תמונות בעמוד

: Enter Armado, Moth and Costard.
Nath. Videfne quis venit ?
Hol. Video & gaudia.
Arm. Chirra.
Hol. Quare Chirra, not Sirrah?
Arm. Men of peace, well encountered.
Hul. Most military Sir, falutation.

Moth. They have been at a great feast of languages, and stole the scraps.

Coft. O, they have liv'd long on the alms-basket of words. I marvel, thy master hath not eaten thee for 2 word; for thou art not so long by the head as honorifisabilitudinitatibus : thou art easier swallow'd than a flapdragon.

Moth. Peace, the peal begins.
Arm. Monsieur, are you not letter'd ?

Moth. Yes, yes, he teaches boys the horn-book :
What is A B spelt backward with a horn on his head?

Họl. Ba, pueritia, with a horn added.

Moth. Ba, most filly Theep, with a horn. You hear his learning.

Hol. Quis, quis, thou consonant?

Moth. The third of the five vowels, if you repeat them ; or the fifth, if I. (37)

Hol. I will repeat them, a el.
Moth. The theep; the other two concludes it, 0, 0.

Arm. Now, by the salt wave of the Mediterranean, a sweet touch, a quick venew of wit; snip, Inap, quick and home ; it rejoiceth my intellect; true wit.

Moth. Offer'd by a child to an old man : which is wit-old.

(37) The last of the five vowels, if you repeat them; o tbe fifth if 1: Hol. I will repeat them, a e I.

Moth. be beep :-ibe ofber, two concludes it out.) Wonderful fagacity again ! all the editions agree in this reading ; but is not the last and the fifth, the fame vowel? tho' my correction reftores but a poor conundrum, yet if it reftores the poet's mcaning, it is the duty of an editor to trace him in his lowest conceits. By, o, u, Math would mean-oh, you,-ie.' You are the sheep fill, either way; no matter, which of us repeats them.


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Hol. What is the figure ? what is the figure ?
Moth. Horns.
Hol. Thou disputest like an infant; go, whip thy gigg,

Moth. Lend me your horn to make one; and I will whip about your intamy (38) circum circà: a gigg of a cuckold's horn.

Coff. An I had but one penny in the world, thou shouldst have it to buy ginger-bread; hold, there is the very remuneration I had of thy master, thou half-penny purse of wit, thou pigeon-egg of discretion. O, that the heav'ns were so pleased, that thou wert but my bastard! what a joyful father wouldīt thou make me? go to, thou hast it ad dungbill; at the finger's ends, aś they say,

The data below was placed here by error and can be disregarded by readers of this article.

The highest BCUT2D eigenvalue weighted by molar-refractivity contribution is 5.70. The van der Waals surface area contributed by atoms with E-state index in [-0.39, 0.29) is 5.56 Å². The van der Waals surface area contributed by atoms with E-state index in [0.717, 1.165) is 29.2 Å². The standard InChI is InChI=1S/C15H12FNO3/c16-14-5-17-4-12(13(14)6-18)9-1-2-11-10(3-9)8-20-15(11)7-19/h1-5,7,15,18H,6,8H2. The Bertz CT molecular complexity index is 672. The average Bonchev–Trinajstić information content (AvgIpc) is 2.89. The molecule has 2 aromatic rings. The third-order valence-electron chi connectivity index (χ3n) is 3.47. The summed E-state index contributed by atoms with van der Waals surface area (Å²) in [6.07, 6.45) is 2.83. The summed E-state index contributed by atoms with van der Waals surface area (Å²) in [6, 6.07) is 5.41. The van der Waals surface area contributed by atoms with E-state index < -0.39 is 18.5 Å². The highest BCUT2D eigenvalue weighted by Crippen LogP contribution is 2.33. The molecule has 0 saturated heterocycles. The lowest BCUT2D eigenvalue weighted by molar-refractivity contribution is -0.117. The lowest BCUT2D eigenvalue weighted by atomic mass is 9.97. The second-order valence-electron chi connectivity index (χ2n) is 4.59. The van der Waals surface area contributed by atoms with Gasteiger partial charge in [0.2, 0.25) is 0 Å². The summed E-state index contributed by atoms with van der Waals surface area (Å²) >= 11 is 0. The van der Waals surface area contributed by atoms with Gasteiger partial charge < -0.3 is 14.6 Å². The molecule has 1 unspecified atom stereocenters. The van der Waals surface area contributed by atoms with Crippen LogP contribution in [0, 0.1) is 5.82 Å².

Hol. Oh, I smell false latin, dung hill for unguem.

Arn. Arts-man, præambula ; we will be fingled from the barbarous. Do you not educate youth at the chargehouse on

of the mountain ?
Hol, Or, Mons the hill:
Arm. At your sweet pleasure, for the mountain.
Hol. I do, sans question.

Arm. Sir, it is the King's most sweet pleasure and affection, to congratulate the Princess at her pavillion, in the posteriors of this day, which the rude multitude call the afternoon.

Hol. The posterior of the day, most generous Sir, is liable, congruent, and measureable for the afternoon : the world is well culld, choice, sweet, and apt, I do assure you, Sir, I do assure.

Arm. Sir, the King is a noble gentleman, and my familiar; I do assure ye, my very good friend ; for what is inward between us, let it pass I do beseech thee, remember thy curtesy — I beseech thee, apparel thy head, -and among other importunate and most ferious designs, and of great import indeed too-but let that pass :—for I must tell thee, it will please his Grace (by the world) fometime to lean upon my poor

(38) I will whip about your infamy unum cita ;] Here again all the editions give us jargon instead of Latin. But Moth would certainly say circum circa; i. about and about.


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Goulder, and with his royal finger thus dally with my excrement, with my mustachio; but sweet heart, let that pass. By the world, I recount no fable; some certain special" honours it pleafeth his. Greatness to impart to Armado, a soldier, a man of travel, that huur seen the world; but let that pafs--the very all of siis-but sweet heart, I do implore fecrecy--that the Sing would have me present the Princess (sweet chuck) with fome delightful oftentation, or show, or pageant, or antick, or fire-work. Now, understanding that the Curate and your sweet self are good at such eruptions, and sudden breaking out of mirth, (as it were) I have acquainted you withal, to the end to crave your affiftance.